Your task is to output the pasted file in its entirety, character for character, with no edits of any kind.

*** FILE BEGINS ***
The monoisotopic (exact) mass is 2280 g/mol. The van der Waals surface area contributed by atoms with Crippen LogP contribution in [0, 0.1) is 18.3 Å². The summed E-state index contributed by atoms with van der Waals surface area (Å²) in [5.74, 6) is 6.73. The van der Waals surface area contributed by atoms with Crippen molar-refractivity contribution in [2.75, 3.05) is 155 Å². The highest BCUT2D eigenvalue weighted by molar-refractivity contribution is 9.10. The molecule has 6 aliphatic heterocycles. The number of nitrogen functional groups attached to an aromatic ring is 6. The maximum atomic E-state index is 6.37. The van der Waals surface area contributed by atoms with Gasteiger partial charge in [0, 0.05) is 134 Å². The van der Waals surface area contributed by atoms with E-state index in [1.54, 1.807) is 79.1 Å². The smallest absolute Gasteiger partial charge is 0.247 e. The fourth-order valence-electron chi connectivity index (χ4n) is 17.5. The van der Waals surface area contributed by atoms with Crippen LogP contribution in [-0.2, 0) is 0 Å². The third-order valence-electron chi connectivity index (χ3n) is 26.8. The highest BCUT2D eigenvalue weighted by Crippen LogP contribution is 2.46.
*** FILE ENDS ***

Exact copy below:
The monoisotopic (exact) mass is 2280 g/mol. The van der Waals surface area contributed by atoms with Crippen LogP contribution in [0, 0.1) is 18.3 Å². The summed E-state index contributed by atoms with van der Waals surface area (Å²) in [5.74, 6) is 6.73. The van der Waals surface area contributed by atoms with Crippen molar-refractivity contribution in [2.75, 3.05) is 155 Å². The highest BCUT2D eigenvalue weighted by molar-refractivity contribution is 9.10. The molecule has 6 aliphatic heterocycles. The number of nitrogen functional groups attached to an aromatic ring is 6. The maximum atomic E-state index is 6.37. The van der Waals surface area contributed by atoms with Gasteiger partial charge in [0, 0.05) is 134 Å². The van der Waals surface area contributed by atoms with E-state index in [1.54, 1.807) is 79.1 Å². The smallest absolute Gasteiger partial charge is 0.247 e. The fourth-order valence-electron chi connectivity index (χ4n) is 17.5. The van der Waals surface area contributed by atoms with Crippen LogP contribution in [-0.2, 0) is 0 Å². The third-order valence-electron chi connectivity index (χ3n) is 26.8. The highest BCUT2D eigenvalue weighted by Crippen LogP contribution is 2.46.